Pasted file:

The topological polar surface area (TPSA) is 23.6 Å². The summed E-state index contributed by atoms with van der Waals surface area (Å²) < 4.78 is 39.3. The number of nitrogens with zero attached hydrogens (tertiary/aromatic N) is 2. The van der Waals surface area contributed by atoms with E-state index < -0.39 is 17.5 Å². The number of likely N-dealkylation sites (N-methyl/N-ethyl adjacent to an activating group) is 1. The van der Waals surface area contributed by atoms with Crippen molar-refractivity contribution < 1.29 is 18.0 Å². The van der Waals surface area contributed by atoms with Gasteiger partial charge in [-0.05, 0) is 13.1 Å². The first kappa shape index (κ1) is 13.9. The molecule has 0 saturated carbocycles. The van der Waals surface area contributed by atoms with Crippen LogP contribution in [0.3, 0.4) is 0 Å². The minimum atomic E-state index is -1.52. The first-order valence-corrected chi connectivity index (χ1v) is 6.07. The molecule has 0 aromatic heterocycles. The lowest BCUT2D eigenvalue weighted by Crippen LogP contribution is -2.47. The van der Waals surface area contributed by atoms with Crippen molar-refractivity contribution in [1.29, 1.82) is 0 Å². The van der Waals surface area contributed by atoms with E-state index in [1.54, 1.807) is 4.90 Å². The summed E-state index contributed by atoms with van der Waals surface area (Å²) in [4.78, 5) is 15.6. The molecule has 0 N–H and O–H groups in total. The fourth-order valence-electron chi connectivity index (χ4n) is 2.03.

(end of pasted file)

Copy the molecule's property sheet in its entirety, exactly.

The topological polar surface area (TPSA) is 23.6 Å². The summed E-state index contributed by atoms with van der Waals surface area (Å²) < 4.78 is 39.3. The number of nitrogens with zero attached hydrogens (tertiary/aromatic N) is 2. The van der Waals surface area contributed by atoms with E-state index < -0.39 is 17.5 Å². The number of likely N-dealkylation sites (N-methyl/N-ethyl adjacent to an activating group) is 1. The van der Waals surface area contributed by atoms with Crippen molar-refractivity contribution < 1.29 is 18.0 Å². The van der Waals surface area contributed by atoms with Gasteiger partial charge in [-0.05, 0) is 13.1 Å². The first kappa shape index (κ1) is 13.9. The molecule has 0 saturated carbocycles. The van der Waals surface area contributed by atoms with Crippen LogP contribution in [0.3, 0.4) is 0 Å². The minimum atomic E-state index is -1.52. The first-order valence-corrected chi connectivity index (χ1v) is 6.07. The molecule has 0 aromatic heterocycles. The lowest BCUT2D eigenvalue weighted by Crippen LogP contribution is -2.47. The van der Waals surface area contributed by atoms with Crippen molar-refractivity contribution in [1.29, 1.82) is 0 Å². The van der Waals surface area contributed by atoms with E-state index in [1.54, 1.807) is 4.90 Å². The summed E-state index contributed by atoms with van der Waals surface area (Å²) in [4.78, 5) is 15.6. The molecule has 0 N–H and O–H groups in total. The fourth-order valence-electron chi connectivity index (χ4n) is 2.03.